His role is 10% of the construction and 25% of the design of this particular model, 5% of the programming, and is available about 50% of the time, or whenever his girlfriend isn’t.
Wade Tripp, age 23, a graduate of the University of Missouri in Kansas City as a computer science major with an emphasis in software engineering. He works part-time at a local library and full-time at Park College in their CIS department. Wade is somewhat difficult to impress. He reads a lot and has the largest collection of books that I know of aside from the library he works for. He enjoys science fiction films and programming.
His role is 5% of the programming and is available about 50% of the time.
There are others that have had involvement at one point in their lives with our project, but had to move on with education, family, and employment. This may happen to everyone someday, but for now we are just having great fun. Included in that list is Philip LaFollette, Bryan Ball, Aric Wilkerson, Jonathan Lewis, Jeff Epperly, Casie Harmen, Amy Riley, Jenny Locks, Chip Fay, Joanna Keele, Robert Grabowski, and Rachael Grabowski.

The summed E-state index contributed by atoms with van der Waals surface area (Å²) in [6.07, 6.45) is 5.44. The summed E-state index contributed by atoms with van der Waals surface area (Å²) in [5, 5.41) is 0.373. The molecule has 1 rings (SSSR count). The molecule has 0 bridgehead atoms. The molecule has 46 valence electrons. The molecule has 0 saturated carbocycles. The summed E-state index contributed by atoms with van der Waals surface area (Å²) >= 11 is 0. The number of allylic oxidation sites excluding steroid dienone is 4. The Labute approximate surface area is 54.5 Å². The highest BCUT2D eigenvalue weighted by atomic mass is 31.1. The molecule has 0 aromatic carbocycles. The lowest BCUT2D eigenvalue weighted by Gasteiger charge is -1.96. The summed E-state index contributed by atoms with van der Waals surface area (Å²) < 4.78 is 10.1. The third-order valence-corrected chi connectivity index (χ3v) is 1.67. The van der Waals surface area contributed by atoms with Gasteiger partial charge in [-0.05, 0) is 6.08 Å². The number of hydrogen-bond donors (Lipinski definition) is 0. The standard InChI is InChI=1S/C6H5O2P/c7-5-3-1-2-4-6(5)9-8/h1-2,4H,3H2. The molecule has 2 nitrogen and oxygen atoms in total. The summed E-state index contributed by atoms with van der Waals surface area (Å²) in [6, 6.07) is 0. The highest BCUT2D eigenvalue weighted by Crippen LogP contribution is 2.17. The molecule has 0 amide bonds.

We have 30 tapes each from different missions that we went on, all of them are hours long. I tried to send you as much recent and interesting footage as I think you could use. If there is any particular mission you would like to have the entire flight video for, I can copy it in an instant.
If there is anything else I can provide, explain, or do, please let me know! My home number (weekends) is 816-891-0513 and my home number (at school) is 816-543-0183.